"When you look at our playground it looks chaotic. From an adult's perspective, it looks like kids might get hurt, but they don't."

Swanson School signed up to the study by AUT and Otago University just over two years ago, with the aim of encouraging active play.

However, the school took the experiment a step further by abandoning the rules completely, much to the horror of some teachers at the time, he said.

When the university study wrapped up at the end of last year the school and researchers were amazed by the results.

Mudslides, skateboarding, bullrush and tree climbing kept the children so occupied the school no longer needed a timeout area or as many teachers on patrol.

Instead of a playground, children used their imagination to play in a "loose parts pit" which contained junk such as wood, tyres and an old fire hose.

"The kids were motivated, busy and engaged. In my experience, the time children get into trouble is when they are not busy, motivated and engaged. It's during that time they bully other kids, graffiti or wreck things around the school."

Parents were happy too because their children were happy, he said.

But this wasn't a playtime revolution, it was just a return to the days before health and safety policies came to rule.

AUT professor of public health Grant Schofield, who worked on the research project, said there are too many rules in modern playgrounds.

"The great paradox of cotton-woolling children is it's more dangerous in the long-run."

Society's obsession with protecting children ignores the benefits of risk-taking, he said.

Children develop the frontal lobe of their brain when taking risks, meaning they work out consequences. "You can't teach them that. They have to learn risk on their own terms. It doesn't develop by watching TV, they have to get out there."

The research project morphed into something bigger when plans to upgrade playgrounds were stopped due to over-zealous safety regulations and costly play equipment.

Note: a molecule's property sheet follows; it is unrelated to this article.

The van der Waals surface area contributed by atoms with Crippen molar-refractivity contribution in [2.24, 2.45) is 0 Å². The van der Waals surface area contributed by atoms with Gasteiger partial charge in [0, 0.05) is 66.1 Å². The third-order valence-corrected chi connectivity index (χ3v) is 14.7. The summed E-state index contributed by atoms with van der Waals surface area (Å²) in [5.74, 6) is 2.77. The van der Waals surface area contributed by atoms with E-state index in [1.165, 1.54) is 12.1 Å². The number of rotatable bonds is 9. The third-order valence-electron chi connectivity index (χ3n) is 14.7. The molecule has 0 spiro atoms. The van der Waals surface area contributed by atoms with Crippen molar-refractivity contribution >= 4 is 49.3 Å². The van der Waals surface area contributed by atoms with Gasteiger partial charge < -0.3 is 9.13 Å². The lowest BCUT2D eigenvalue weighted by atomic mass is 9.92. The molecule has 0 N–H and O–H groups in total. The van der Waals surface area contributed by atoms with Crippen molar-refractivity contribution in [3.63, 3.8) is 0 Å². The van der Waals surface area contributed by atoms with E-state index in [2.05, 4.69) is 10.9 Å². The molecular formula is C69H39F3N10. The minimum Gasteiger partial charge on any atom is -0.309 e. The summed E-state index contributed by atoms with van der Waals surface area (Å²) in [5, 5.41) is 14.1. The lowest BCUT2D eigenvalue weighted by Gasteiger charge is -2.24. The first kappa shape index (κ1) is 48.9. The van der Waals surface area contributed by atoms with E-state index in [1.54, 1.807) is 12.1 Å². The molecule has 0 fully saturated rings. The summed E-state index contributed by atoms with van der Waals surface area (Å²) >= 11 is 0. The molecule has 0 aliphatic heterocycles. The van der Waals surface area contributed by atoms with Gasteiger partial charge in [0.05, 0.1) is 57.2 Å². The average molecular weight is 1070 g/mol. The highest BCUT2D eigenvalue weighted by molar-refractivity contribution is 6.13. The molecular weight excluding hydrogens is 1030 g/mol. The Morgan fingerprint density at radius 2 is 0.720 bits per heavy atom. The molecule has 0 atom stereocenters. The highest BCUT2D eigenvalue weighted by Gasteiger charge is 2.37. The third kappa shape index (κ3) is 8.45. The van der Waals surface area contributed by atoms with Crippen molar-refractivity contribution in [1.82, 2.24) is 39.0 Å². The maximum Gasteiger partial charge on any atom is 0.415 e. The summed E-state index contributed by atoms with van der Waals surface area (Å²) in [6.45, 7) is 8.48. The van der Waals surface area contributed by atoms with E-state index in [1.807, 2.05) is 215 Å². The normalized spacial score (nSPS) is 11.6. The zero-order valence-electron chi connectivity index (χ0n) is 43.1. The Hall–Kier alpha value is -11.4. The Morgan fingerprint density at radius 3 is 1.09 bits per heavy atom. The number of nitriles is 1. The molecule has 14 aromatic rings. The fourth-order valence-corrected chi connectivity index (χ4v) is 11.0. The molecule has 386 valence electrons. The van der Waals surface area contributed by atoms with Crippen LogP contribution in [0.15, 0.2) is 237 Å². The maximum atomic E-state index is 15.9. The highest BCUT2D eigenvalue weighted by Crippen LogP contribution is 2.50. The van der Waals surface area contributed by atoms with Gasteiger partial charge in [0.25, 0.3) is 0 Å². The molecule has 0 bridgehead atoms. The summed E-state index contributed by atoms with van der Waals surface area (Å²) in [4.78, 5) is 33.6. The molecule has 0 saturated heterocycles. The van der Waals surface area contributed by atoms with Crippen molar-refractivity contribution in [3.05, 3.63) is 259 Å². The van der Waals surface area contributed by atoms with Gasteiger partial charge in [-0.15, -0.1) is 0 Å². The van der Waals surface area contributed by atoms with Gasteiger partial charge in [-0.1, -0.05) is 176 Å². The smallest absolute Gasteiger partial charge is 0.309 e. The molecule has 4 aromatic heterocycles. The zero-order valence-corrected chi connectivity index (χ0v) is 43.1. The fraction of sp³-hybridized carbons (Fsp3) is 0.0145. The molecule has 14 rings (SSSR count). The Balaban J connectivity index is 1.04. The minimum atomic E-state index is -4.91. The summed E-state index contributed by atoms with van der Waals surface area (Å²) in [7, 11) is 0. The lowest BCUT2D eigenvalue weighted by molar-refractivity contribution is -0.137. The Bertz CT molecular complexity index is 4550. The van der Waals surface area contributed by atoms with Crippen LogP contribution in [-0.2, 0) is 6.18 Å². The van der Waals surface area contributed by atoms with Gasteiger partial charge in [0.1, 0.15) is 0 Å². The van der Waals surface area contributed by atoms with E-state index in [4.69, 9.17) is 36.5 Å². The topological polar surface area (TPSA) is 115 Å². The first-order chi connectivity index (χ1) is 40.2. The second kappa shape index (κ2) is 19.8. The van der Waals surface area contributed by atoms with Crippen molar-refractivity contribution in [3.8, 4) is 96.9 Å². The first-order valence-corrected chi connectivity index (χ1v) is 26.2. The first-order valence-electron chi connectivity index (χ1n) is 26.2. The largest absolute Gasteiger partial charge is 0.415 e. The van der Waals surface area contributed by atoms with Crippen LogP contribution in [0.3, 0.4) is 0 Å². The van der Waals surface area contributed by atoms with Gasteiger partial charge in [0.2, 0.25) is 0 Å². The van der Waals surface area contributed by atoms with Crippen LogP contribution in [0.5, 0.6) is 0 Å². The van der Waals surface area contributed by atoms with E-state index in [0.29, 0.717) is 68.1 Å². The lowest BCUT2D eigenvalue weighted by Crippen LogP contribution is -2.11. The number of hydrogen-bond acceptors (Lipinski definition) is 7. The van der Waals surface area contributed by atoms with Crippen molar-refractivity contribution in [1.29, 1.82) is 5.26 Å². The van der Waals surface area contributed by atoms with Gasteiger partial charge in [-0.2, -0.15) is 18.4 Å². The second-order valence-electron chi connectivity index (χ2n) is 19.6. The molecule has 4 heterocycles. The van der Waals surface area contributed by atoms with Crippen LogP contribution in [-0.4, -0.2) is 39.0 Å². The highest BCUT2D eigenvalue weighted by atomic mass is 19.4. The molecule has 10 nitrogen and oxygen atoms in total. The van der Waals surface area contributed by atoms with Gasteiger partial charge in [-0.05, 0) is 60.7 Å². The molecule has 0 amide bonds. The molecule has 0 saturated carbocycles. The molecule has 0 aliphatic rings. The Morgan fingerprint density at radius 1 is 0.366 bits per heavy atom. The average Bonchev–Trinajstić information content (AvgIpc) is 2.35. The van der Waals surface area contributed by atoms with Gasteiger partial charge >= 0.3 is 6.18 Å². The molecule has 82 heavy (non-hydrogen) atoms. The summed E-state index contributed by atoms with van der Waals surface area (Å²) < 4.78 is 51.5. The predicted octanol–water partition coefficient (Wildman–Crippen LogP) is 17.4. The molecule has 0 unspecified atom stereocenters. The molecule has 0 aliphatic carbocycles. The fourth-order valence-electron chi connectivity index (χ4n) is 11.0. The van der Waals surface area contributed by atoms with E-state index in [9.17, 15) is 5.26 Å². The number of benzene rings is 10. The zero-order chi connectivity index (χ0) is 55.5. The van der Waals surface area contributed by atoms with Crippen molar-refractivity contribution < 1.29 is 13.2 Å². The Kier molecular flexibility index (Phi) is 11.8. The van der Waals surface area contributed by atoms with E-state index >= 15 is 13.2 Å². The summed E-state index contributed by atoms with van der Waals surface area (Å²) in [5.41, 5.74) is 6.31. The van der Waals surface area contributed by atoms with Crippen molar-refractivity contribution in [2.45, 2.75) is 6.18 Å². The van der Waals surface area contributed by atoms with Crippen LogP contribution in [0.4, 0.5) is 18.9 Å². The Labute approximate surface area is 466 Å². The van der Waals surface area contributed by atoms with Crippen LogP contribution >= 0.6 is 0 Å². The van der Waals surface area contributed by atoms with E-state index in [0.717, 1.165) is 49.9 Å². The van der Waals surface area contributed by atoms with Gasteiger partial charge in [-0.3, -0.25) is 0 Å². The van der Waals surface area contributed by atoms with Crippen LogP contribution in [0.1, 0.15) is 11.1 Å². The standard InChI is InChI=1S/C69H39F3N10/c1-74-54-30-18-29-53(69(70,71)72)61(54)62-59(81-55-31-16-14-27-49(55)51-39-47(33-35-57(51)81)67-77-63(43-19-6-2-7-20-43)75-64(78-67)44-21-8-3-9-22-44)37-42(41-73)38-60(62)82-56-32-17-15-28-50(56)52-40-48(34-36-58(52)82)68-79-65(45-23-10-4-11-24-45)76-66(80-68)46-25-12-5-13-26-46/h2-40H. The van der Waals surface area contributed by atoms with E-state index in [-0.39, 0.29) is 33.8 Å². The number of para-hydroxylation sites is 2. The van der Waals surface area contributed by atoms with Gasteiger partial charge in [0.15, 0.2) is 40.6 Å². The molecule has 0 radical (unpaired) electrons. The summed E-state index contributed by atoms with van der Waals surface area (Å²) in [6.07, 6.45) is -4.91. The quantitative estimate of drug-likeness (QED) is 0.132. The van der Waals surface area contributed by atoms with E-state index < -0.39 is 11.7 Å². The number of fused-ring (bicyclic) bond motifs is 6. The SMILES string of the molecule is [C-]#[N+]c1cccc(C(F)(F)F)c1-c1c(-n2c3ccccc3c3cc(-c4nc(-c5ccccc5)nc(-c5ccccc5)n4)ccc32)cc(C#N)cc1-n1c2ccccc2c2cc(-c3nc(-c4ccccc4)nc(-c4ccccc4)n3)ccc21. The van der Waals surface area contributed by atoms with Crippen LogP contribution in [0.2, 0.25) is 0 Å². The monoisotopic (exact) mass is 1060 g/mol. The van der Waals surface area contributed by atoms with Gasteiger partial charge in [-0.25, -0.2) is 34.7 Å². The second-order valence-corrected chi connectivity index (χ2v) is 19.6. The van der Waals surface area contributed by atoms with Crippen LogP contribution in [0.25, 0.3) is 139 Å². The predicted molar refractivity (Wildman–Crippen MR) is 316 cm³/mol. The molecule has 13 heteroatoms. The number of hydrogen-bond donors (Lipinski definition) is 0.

"There was so many ridiculous health and safety regulations and the kids thought the static structures of playgrounds were boring."

When researchers - inspired by their own risk-taking childhoods - decided to give children the freedom to create their own play, principals shook their heads but eventually four Dunedin schools and four West Auckland schools agreed to take on the challenge, including Swanson Primary School.

It was expected the children would be more active, but researchers were amazed by all the behavioural pay-offs. The final results of the study will be collated this year.

Schofield urged other schools to embrace risk-taking. "It's a no brainer. As far as implementation, it's a zero-cost game in most cases. All you are doing is abandoning rules," he said.

Guns Don't Kill People, Democrats Kill People (American Thinker)


By David Waciski

Headlines that blame a "gun culture" for the high rate of firearm- related homicides in the United States are not too difficult to locate (e.g., here, here, and here). The need to eliminate this "gun culture" is then used as justification for restriction of 2nd Amendment rights. What goes unmentioned about the so-called "gun culture" is its pervasiveness, or lack thereof, throughout our society as a whole. Even a casual reader of local news headlines should not be shocked to learn that firearm-related homicides are more prevalent in some neighborhoods than others. However, what may be shocking is the near exclusivity of firearm-related homicides to a small subset of neighborhoods; neighborhoods that vote predominately for Democrat candidates. has published a compilation of firearm-related deaths since the Newtown mass shooting. This list is provided with the disclaimer that it is unofficial and incomplete. However, the firearm related homicide rates derived from this list were found to be close enough to more officially reported (and less detailed) data to provide sufficient confidence in the resulting findings. The location of each firearm-related homicide (police shootings, suicides, self-defense shootings, and accidents that did not result in criminal charges were omitted) was mapped to a voter precinct and that precinct's 2012 presidential election results were used to ascertain the political leanings of the homicide location.

The United States has an estimated firearm-related homicide rate of about 3.6 per 100,000 people. This rate is in the top quarter of all countries; below third-world countries like Honduras (68 per 100,000), El Salvador (40), and Mexico (10); and above most developed countries like Switzerland (0.8), Canada (0.5), and Finland (0.2).Three states with diverse voting characteristics and firearm homicide rates (Virginia, Minnesota, and Louisiana) were investigated as a representative subset of the United States. The characteristics of these three states are summarized in Table 1.